‘The Forest’ Will Leave You Asking ‘Real or Not Real?’ (and Wanting to Hug Natalie Dormer)

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If you’re over holiday films and ready for your next scary movie fix, you’re in luck. Gramercy Pictures’ The Forest hits theaters today, bringing the terrifying ‘suicide forest’ of Japan to life. Though I’m not really the horror movie type, my love for Natalie Dormer (Game of Thrones, The Hunger Games) and the film’s technical classification as a “supernatural thriller” convinced me to pull it together and attend a screening earlier this week. Though I may have lost a few months off my life from my heart beating so fast, I found The Forest to be a fascinating (and, yes, very frightening) story that draws you in just as effectively as the Aokigahara Forest itself.

In The Forest, a young American woman named Sara (Natalie Dormer) travels to Japan in search of her twin sister (also Natalie Dormer, making this a world I want to live in), who has mysteriously disappeared. Sara learns that Jess was last seen wandering off the path in the real-life Aokigahara Forest at the base of Mt. Fuji – a place legendary for its history of violence and reputation for paranormal activity.

Though Jess’ odds of survival aren’t good – the forest has become known as a place where people go with the intention of committing suicide – Sara is determined to search for her twin. Securing the help of expatriate journalist Aiden (Taylor Kinney) and park ranger Michi (Yukiyoshi Ozawa), she journeys into the forest herself – having been well warned to “stay on the path.”

Sara isn’t sure how much to believe, but Michi warns her that the forest makes people see bad things – and sometimes do bad things. She and Aiden end up spending the night in Aokigahara – though Michi begs them not to – and, well, sh*t hits the fan from there. Sara must face the malevolent, tormented souls (yurei) that haunt the forest and prey on anyone who comes near them, fighting to survive and to save her sister.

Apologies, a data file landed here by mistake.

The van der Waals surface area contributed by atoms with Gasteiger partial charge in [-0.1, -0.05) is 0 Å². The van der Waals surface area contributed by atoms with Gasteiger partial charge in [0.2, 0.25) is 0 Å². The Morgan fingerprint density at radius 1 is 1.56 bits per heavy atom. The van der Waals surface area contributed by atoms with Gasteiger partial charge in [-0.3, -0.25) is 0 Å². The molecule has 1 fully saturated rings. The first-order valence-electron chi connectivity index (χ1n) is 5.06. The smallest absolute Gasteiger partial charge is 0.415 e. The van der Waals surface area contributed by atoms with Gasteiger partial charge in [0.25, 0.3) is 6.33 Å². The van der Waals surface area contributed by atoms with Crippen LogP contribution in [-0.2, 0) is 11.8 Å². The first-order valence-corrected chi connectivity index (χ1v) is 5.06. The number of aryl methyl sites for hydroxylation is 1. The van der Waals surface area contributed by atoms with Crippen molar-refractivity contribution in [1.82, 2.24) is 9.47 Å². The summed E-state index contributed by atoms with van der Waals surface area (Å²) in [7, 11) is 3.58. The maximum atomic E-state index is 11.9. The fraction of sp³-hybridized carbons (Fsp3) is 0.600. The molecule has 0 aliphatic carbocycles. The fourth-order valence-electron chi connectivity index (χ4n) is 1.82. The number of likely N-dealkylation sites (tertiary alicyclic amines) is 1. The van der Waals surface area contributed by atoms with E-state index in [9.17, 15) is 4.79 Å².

The Forest is really a psychological slow burn – meaning that there’s plenty of time to enjoy the beautiful, chilling imagery of Aokigahara Forest before the place starts trying to kill everyone. Though most of the film was actually shot in Serbia’s Tara National Park (filming is no longer permitted in the Aokigahara itself), the title forest is very much a real place, lending terrifying authenticity to the story – and making this writer very grateful that there are no forests in LA. It is undeniably beautiful, though. Macro shots of bubbling springs, lush plants, and crawling insects make the seemingly endless forest feel simultaneously claustrophobic (and extra creepy).

Of course, all that beauty is hiding some really scary stuff – but the psychological nature of the film will have you asking, “Real or not real?” The bodies that Sara, Aiden, and Michi find during their daytime trek are real enough, but after that, Sara begins to question everything. Whether she can really trust Aiden, who is charismatic but also very much an unknown. Whether what she’s seeing (e.g. many more bodies, a malevolent spirit) is real. What really happened to her deceased parents when she and Jess were kids. The Forest seems to drop hints about these mysteries, but doesn’t give any clear-cut answers – meaning that the film lingers with you as your mind tries to puzzle out what really happened and what was just in Sara’s head.

The Forest definitely succeeds on the scary front, presenting an array of increasingly terrifying spirits – not to mention the frightening prospect that it might just be happening in Sara’s mind (but with bloody, real-world consequences). The core trio is solid, with Natalie Dormer especially shining (though is that any surprise?) as she is broken down by what she sees in the forest. Though it’s an original concept and setting, the film is not entirely free of horror movie conventions… but it does have its moments of hilarious self-awareness. (Two words: ranger station.) The ending (no spoilers!) had me unable to look away and determined to never set foot in a forest again.

If you’re in the mood to be scared – or, like me, can tough it out for Natalie Dormer – we certainly recommend The Forest. The scenery alone is worth seeing on the big screen, and the central three performances and engaging story will have you unable to leave your seat… Or maybe that’s just the yurei.

Watch The Forest for:

  • Natalie Dormer
  • Natalie Dormer (listed twice, because identical twins)
  • Beautiful, sweeping views of an endless forest
  • Scenic underground caves
  • Cute guys with questionable motives
  • Natural ambiance (i.e. lots of bodies)
  • Lots of excuses to hold your date’s hand
  • Did we mention DOUBLE NATALIE DORMER?

Oh, and the next time you need a vacation destination, why not check out the Aokigahara Forest? We hear the hiking is to die for.

The Forest is in theaters now.







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